The law in this area is, by now, well-developed but highly fact-specific. The Deliveroo case is currently being judicially reviewed and the Court of Appeal is due to hear the appeal in the Uber driver case on 30 October 2018. In the meantime, the government is continuing to consider reform.In response to the Taylor review, it has launched a consultation into employment status stating that it will examine “options, including possible new legislation, to make it easier for both the workforce and businesses to understand” what their employment status and rights are.
This is a tricky issue for gig economy and platform companies, as they naturally want to control the quality of person they allow on their platform but at the same time do not want to risk the self-employed status of the individuals signing up to the platform.Setting aside the extra cost they would incur, this would lead to a complete switch in business model from operating a tech platform (with very few people to manage) to having a workforce of (in some cases) thousands.
The key for gig economy and platform companies in reducing the risk of worker findings is to focus in on the right of substitution.Ideally, the individual would have an unfettered contractual right to substitute another individual to do the job and that individual would not have to come from the same platform.Furthermore, it can be advantageous for businesses to specifically communicate the contractual right of substitution to the individual and to document that this communication has taken place (e.g. by the individual confirming they have been advised of this right and are fully aware of the right to exercise it).Also ideally this would be something that actually happens in practice. Where it does happen in practice, businesses would benefit from maintaining a record of it, as evidence that the right of substitution is genuine and has been exercised.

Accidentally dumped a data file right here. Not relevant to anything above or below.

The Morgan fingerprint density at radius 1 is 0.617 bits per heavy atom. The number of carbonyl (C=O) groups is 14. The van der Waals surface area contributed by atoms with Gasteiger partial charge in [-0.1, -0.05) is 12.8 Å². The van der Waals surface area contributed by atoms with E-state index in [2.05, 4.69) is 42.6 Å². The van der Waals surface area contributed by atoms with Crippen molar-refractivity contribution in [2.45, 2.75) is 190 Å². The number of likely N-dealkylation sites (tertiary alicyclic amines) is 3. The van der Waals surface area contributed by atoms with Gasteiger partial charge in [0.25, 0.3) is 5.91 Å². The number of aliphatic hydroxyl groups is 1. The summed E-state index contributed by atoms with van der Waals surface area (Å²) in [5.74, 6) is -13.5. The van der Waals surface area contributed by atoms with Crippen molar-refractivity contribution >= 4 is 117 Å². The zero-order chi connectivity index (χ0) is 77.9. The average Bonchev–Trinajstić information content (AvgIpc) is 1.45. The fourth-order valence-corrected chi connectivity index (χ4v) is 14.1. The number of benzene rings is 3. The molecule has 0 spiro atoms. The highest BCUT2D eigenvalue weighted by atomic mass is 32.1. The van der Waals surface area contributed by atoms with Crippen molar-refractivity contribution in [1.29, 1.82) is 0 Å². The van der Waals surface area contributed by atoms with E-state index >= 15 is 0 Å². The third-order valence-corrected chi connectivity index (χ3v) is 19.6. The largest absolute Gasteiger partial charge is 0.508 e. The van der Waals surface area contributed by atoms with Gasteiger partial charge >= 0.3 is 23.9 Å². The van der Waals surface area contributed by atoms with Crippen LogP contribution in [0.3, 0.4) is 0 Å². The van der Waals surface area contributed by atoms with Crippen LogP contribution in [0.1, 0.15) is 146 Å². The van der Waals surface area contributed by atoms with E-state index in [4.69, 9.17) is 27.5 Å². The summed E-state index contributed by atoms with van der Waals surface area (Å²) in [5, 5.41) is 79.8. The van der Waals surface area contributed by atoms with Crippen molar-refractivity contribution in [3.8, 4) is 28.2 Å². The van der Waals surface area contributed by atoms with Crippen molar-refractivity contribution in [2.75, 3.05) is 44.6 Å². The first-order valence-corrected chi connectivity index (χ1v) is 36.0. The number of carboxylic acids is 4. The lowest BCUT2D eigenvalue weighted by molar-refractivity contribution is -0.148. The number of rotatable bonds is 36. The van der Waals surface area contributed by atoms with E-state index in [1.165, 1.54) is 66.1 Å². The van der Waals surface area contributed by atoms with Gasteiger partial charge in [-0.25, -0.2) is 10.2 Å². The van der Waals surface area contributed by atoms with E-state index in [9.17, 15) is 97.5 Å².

If the business cannot agree to a right of substitution, or the ability to substitute is impossible in reality despite a contractual right, there are likely to be greater employment law and tax risks in engaging self-employed contractors and it may be prudent for the business to consider alternative operating models or at least prepare for the risks.
This article is for general information purposes only and does not constitute legal or professional advice. It should not be used as a substitute for legal advice relating to your particular circumstances. Please note that the law may have changed since the date of this article.